WEST SALEM - Nearly 200 Polk County "movers and shakers" - from state representatives to lawyers and mayors - gathered April 30 to celebrate the opening of Gracie's Place, a Family Building Blocks crisis relief nursery in West Salem.
While important guests were eating lunch, one of the most important guests slept through most of the event. Resting in the arms of her foster caretaker, Ellie, nearly 3 years old, snoozed through the description of the program that aims at creating a life for some of the most at-risk babies and young children from Monmouth, Independence, Dallas and West Salem.
She slept soundly through the appeal for donations. She was innocently unaware of the crowd that listened to the statistics that, to her, are a fact of life.
While most families have a problem or two that may put their children at risk for arrest and violence, the average Gracie's Place client is coping with 16 risk factors - drug abuse, homelessness, poverty and crime, to name a few, said Jeff Moore, a board member for the nonprofit organization.
Without programs like Family Building Blocks, children such as Ellie have nearly a 47 percent chance that they will either be arrested or the victim of violence, he said. Intervention at a young age reduces the risk of them being arrested or involved in violence to 3.7 percent, and doubles the chance that they will go to college, he said.
For every dollar spent on early childhood intervention programs, $7.60 is saved in future incarceration costs.
Gracie's Place, 1135 Edgewater St. NW in West Salem, is the 10th Family Building Blocks relief nursery in Oregon and the second in Marion and Polk counties.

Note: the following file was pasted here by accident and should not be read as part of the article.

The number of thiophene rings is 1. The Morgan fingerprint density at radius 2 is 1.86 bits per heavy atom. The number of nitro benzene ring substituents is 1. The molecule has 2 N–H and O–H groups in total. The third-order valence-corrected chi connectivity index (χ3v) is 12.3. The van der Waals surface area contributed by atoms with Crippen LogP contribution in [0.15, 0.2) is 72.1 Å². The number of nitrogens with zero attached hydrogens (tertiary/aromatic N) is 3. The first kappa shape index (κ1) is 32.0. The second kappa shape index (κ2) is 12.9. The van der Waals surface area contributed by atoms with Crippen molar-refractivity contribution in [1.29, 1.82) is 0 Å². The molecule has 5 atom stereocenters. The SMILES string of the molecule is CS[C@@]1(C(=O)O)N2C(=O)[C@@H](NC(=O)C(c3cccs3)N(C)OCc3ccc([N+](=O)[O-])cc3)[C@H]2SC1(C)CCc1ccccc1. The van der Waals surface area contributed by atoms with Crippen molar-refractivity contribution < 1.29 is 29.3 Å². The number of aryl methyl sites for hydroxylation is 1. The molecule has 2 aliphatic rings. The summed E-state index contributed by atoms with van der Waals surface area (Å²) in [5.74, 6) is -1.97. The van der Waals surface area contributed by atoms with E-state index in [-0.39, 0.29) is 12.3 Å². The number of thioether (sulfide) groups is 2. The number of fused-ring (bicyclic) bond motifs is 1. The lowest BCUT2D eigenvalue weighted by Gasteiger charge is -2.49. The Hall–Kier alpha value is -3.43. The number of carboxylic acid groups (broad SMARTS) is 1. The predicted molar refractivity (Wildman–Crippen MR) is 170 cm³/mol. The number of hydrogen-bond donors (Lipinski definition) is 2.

Gracie's Place now serves 38 children between the ages of six weeks to five years - about 15 of those are served through home visits throughout Polk County. Many more are on a waiting list to get help, said Robin Taylor, site director for Gracie's Place.
The children come from homes full of chronic stress, violence, disability, mental illness, and drug abuse. Gracie's Place, where they learn coping and caring skills through therapeutic play and interaction with caretakers, provides children with a quiet haven away from the chaos.
The Family Building Blocks program includes home visits, where parents are taught skills they may have not learned from their own abusive parents.
"These are historic problems, but they can be changed. We can break the cycle of intergenerational abuse and neglect," said Sue Miller, executive director of the program.
Miller has already seen the program work, said Taylor. She said that 15-month-old Dylan, homeless child of a mentally ill parent, came to the program fearful and withdrawn, afraid to play with anyone else. Four weeks later, he's making friends and he recently helped comfort a crying child, rubbing the child's back.
Ellie slept through the story of her life. She came into state custody when she was five weeks old and has been with her caretaker, Brenda Wanner, since then. Ellie has also developed nurturing skills, said Miller.
As a result of Family Building Block's work with Ellie's father, the two are developing a relationship that portends future success for the family.
"Ellie is going to thrive. She's got a very good foundation," said Miller.
Those who want to find out more about Family Building Blocks can visit the web site www.familybuildingblocks.org. There's a secure link on the web site for those who want to donate online.
Information is available about volunteering, donations and services by calling 503-566-5032.